After a recent email conversation with my good friend Andrew Curran Wesleyan university professor and in my view, and educational mastermind, I wanted to share with you his thoughts on the future of education. There has been many a complaint leveled by educational professionals at the way in which many are now being home-schooled in something of a retaliation to the old way of learning, and education is a very hot topic of debate right now. Andrew has been working in education for over 20 years and he still believes that the traditional way of educating people is the right way, albeit with some modernization.

 The Benefits of Tradition

 The first thing that Andrew notes is that education has been in place for centuries and that during this time there have been all kinds of modifications and modern situations to which it has had to adapt, and it always has. It is therefore Andrew’s belief that the traditional model of education can and will persevere, as long as it continues to adapt to the new world order of a digital world.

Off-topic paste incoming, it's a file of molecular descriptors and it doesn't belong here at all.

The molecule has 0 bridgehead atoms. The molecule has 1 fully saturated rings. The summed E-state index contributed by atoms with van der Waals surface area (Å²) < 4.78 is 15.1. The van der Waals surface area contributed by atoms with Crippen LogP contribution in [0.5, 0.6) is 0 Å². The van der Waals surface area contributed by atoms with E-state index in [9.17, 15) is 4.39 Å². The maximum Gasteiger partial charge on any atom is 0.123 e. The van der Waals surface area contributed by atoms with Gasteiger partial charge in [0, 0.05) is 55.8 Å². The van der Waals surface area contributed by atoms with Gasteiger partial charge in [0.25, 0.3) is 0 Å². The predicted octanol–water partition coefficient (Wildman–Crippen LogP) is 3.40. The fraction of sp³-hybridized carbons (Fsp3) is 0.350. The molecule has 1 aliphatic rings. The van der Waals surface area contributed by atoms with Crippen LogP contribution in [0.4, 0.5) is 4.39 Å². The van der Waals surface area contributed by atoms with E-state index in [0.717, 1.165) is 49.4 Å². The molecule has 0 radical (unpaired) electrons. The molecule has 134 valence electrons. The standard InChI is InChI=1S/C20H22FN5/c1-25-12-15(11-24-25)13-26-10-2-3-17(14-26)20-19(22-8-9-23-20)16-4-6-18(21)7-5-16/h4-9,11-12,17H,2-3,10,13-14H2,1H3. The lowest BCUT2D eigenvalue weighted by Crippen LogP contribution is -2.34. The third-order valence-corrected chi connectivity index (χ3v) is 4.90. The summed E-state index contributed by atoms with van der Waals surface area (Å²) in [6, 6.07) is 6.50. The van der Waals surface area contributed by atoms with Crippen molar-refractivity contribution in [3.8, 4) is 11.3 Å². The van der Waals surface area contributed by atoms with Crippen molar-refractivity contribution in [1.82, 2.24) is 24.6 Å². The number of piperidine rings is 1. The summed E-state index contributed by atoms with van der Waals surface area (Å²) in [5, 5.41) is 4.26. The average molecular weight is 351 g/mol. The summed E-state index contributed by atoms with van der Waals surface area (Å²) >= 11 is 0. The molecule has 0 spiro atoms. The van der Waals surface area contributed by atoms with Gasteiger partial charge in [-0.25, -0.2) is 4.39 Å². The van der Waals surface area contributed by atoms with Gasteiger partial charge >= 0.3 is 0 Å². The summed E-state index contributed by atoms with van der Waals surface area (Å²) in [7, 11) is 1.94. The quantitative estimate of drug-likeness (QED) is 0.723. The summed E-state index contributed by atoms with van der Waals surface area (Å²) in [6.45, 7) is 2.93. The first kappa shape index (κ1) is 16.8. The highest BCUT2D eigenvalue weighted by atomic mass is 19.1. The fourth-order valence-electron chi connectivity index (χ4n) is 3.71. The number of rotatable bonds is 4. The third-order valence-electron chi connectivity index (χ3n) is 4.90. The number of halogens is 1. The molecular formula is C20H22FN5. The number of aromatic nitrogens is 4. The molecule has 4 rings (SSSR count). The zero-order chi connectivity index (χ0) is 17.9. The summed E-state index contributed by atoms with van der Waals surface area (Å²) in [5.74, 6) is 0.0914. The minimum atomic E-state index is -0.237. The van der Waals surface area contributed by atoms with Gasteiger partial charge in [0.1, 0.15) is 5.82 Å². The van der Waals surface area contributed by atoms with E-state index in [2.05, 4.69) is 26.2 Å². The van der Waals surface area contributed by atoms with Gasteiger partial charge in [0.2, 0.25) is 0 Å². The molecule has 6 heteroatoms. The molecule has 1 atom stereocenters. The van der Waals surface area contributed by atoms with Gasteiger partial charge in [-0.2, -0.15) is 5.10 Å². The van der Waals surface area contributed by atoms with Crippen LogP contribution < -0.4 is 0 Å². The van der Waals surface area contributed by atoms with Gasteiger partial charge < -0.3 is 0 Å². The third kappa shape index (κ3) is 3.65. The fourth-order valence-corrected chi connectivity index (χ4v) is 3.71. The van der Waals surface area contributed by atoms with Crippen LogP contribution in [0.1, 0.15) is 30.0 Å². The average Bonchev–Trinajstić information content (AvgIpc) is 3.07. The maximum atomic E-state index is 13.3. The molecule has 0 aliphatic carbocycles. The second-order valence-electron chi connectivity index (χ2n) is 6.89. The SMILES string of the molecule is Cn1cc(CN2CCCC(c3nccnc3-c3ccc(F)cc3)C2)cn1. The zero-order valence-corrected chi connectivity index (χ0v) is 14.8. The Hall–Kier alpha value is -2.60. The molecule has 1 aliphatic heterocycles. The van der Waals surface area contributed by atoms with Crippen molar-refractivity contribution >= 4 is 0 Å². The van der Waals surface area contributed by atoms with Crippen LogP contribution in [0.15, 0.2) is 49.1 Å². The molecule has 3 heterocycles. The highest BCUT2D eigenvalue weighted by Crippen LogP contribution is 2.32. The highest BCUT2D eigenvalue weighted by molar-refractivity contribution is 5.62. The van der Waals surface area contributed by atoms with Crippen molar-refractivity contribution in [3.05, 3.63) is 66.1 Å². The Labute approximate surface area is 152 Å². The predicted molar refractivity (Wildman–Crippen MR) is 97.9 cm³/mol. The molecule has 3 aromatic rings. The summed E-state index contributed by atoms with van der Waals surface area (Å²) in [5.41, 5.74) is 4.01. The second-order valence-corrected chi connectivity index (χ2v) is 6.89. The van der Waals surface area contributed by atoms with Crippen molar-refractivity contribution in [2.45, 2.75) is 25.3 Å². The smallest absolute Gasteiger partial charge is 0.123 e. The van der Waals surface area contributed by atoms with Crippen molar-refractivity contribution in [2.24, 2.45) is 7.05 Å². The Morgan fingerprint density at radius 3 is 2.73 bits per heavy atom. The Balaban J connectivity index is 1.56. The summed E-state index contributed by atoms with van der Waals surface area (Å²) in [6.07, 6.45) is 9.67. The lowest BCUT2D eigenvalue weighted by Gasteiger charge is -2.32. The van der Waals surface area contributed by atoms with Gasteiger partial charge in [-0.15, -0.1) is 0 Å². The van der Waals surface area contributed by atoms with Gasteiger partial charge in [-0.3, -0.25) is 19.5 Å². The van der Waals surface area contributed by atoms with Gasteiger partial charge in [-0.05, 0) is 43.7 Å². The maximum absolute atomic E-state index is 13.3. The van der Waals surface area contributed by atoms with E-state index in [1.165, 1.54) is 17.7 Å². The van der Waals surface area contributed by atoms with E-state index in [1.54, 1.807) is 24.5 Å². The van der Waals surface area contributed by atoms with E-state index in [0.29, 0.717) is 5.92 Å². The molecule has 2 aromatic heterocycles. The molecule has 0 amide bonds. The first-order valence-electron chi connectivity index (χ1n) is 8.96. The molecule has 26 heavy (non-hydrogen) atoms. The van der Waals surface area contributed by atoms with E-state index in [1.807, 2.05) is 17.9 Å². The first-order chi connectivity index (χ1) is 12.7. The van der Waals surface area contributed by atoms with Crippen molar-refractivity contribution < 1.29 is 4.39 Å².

Prepare For The Future

 Andrew is very strong in his belief that a school system is the best way to not only teach young people knowledge, but also to teach young students about the world, and how to grow in character. The complaint that is often leveled at education is that it doesn’t teach practical things such as how to file tax returns, how to set up a business or how to deal with a lawsuit, this level of adaptation is however something that Andrew agrees with. He tells me that the onus is well and truly on the traditional forms of education to teach young students about practical skills as well as sharing knowledge with them.

 Social Skills

 Andrew is not convinced that social media and the digital age makes us better people in society and that whilst we can converse more openly, he still believes that the traditional school system is the best way to teach the kids how to act on a social level. He speaks specifically about the home schooling situation, and admits that when this happens, it can be difficult for kids to interact. A prime example of this would be my friendship with Andrew that started back in Connecticut when we were in school. Because we both studied the same subjects, we would regularly travel between New Haven and Hartford to do home work together, as Andrew reminds me, this couldn’t happen if we were both being home schooled, in fact we would never have met.

 Importance of the Debate

 Whilst Andrew does prefer a traditional school system, he does concede that these debates are vitally important so that the education system is forced to adapt to new ways off working. Debates are always healthy and through them we can improve together.

 Do you agree with Andrew’s standpoint? Let us know in the comments.